This magnificent album is an astonishing tribute to the music of the great Polish composer Krzysztof Komeda, the Godfather of Polish Jazz and one of the most important figures of the European Jazz scene. Organist Jan Bokszczanin, born in Russia and living in Poland, famous for his Church Organ performances and recordings of Classical Music, undertakes here an unprecedented project of presenting the music of Komeda in a completely new light, transposing it into contemporary Chamber-Jazz, quite afar from it´s Jazz origins. Of course Komeda´s music is often played by Jazz musicians (sadly mostly only in his native country), but such ambitious undertaking, as presented here, has never been attempted so far. In retrospect, this project proves the true greatness and depth of Komeda´s music, which transpires as being beyond and above any genre classification. The album includes thirteen pieces of music, eight of which are original Komeda´s compositions and the rest are new pieces composed by contemporary composers, who were inspired by him and his music. Bokszczanin carefully assembled a group of instrumentalists, mostly Jazz players, which consists of trumpeter Robert Majewski, saxophonists Pawel Gusnar and Tomasz Szukalski and flautist Ryszard Borowski. Four of the tracks include vocals, performed by the excellent Grazyna Auguscik, who not only sings the song´s lyrics (written by Polish poetess Agnieszka Osiecka) but also adds some vocalese a la early Urszula Dudziak. The album was recorded at the Reformed Evangelical Church in Warsaw, with the majestic sound of the organ serving as the base element of all the music, with the other instruments playing on top of this basic sound layer. The sensitive and intelligent arrangements were written partly by the participating musicians and partly by other contemporary Polish composers / arrangers. Overall this is obviously a work of love, admiration and respect, a tribute in the true meaning of the idiom. For people familiar with Komeda´s music, this is a revelation, for those unfamiliar with it; this is a heavenly gate which marks a great entry point towards it. It is a rare occasion indeed that an album gave me so much pleasure upon first listening and I´m sure to return to it repeatedly in the future. It goes without saying that I recommend this music to anyone with a pair of ears and some gray matter between them. If anything is essential, this is it!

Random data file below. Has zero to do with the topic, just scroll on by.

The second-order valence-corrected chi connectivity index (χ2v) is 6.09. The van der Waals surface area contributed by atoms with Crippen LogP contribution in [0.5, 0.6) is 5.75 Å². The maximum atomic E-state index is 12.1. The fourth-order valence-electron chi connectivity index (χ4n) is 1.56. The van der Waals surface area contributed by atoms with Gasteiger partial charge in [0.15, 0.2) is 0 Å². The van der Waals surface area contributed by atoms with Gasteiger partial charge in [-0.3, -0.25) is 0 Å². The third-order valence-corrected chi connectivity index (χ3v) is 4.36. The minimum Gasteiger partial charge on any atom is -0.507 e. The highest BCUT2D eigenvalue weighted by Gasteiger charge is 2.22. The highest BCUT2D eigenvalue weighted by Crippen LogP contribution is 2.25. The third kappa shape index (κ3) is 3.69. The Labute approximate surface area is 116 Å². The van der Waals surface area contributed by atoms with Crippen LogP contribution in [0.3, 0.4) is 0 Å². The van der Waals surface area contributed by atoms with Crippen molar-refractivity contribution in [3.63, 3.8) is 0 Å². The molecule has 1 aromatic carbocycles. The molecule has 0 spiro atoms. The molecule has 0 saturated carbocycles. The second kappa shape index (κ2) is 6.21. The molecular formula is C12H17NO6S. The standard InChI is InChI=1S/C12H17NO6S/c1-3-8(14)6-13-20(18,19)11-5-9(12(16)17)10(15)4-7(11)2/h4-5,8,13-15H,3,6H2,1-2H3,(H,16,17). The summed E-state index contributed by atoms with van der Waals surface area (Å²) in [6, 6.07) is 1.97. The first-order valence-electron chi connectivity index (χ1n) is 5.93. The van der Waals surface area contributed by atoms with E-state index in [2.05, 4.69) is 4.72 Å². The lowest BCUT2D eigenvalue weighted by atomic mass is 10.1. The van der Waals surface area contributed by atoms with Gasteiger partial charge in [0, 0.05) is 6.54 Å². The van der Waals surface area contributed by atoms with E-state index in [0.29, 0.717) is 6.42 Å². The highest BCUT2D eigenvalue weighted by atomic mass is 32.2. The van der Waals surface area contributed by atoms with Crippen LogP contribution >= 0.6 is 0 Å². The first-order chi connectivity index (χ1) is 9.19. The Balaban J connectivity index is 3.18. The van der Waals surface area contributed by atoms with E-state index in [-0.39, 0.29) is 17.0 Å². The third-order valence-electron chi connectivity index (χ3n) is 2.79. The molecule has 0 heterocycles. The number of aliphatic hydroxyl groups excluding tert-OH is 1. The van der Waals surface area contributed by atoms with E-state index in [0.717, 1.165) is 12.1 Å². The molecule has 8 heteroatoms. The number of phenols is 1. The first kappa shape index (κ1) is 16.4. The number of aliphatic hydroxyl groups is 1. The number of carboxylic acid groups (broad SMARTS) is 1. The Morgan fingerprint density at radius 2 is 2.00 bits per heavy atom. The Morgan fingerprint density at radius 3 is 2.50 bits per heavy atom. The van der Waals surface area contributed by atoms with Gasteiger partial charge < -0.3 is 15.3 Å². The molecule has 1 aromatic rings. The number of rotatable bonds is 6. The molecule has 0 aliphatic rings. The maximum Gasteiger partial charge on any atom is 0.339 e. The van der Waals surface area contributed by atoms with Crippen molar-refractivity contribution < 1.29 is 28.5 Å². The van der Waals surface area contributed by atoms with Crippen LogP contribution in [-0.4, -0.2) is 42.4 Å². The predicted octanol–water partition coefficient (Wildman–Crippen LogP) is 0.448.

Check this film for sample of music from this album (The tune is Komeda's "Rosemary's Baby")...
 


Author of text: Adam Baruch (http://www.jazzis.com/)


Friday, May 13, 2011

Wojciech Majewski Quintet - Zamyślenie (2003)



This is very beautiful CD, full of great melodies and of blues, the best so far, in my opinion, in discography of pianist Wojciech Majewski. Fortunately it is accompanied by very good review by Michał Okoński, which luckily was translated into English and available on Wojciech Majewski web page. Enjoy both music and text... (Maciej Nowotny)

The poem of Czesław Miłosz entitled "Spotkanie" (Meeting), especially the last verse, seem to patronize the latest album composed by Wojciech Majewski Quintet. After a few weeks break I once again started to listen to this record, when I heard that Czesław Niemen passed away.
Not only because of the touching interpretation of "Bema pamięci żałobny rapsod", with heart breaking saxophone tone played by Thomas Szukalski. The melancholy, sadness, farewells and thoughts about the past filled every song on this album. This is very characteristic for Wojciech Majewski; in the first place he released an album with jazz interpreted songs of Marek Grechuta, and this time he reached for the work of Czesław Niemen or Krzysztof Komeda. He also placed a few of his own compositions, like the dramatic "Pamięci Strawińskiego", or the album ending, with words taken from one of Bolesław Leśmian's poems, "Boże, pełen w niebie chwały".
Is it a moment to catch breath from modernity? Of course, and I don't mind that. I listen to pure jazz, being played by a classic, and yet acoustic quintet (sometimes played by a grand piano solo or along with the saxophone). I think that in the shade of Leszek Możdżer, we can notice the evolution of a young and very promising pianist. Internally concentrated, following own path, and maybe, having something in common with Keith Jarrett (after all it is Jarrett's bassist Palle Danielsson who played with Wojciech Majewski on this record). So you must admit that such features aren't so bad at all. Tomasz Szukalski plays as he used to back in the old days, Michał Miśkiewicz on the drums, Palle Danielsson creates a wonderful rhythmic with him, and th Wojciech Majewski and Robert Majewski duo in "Tjoonk blues" leaves no doubts that brothers are playing.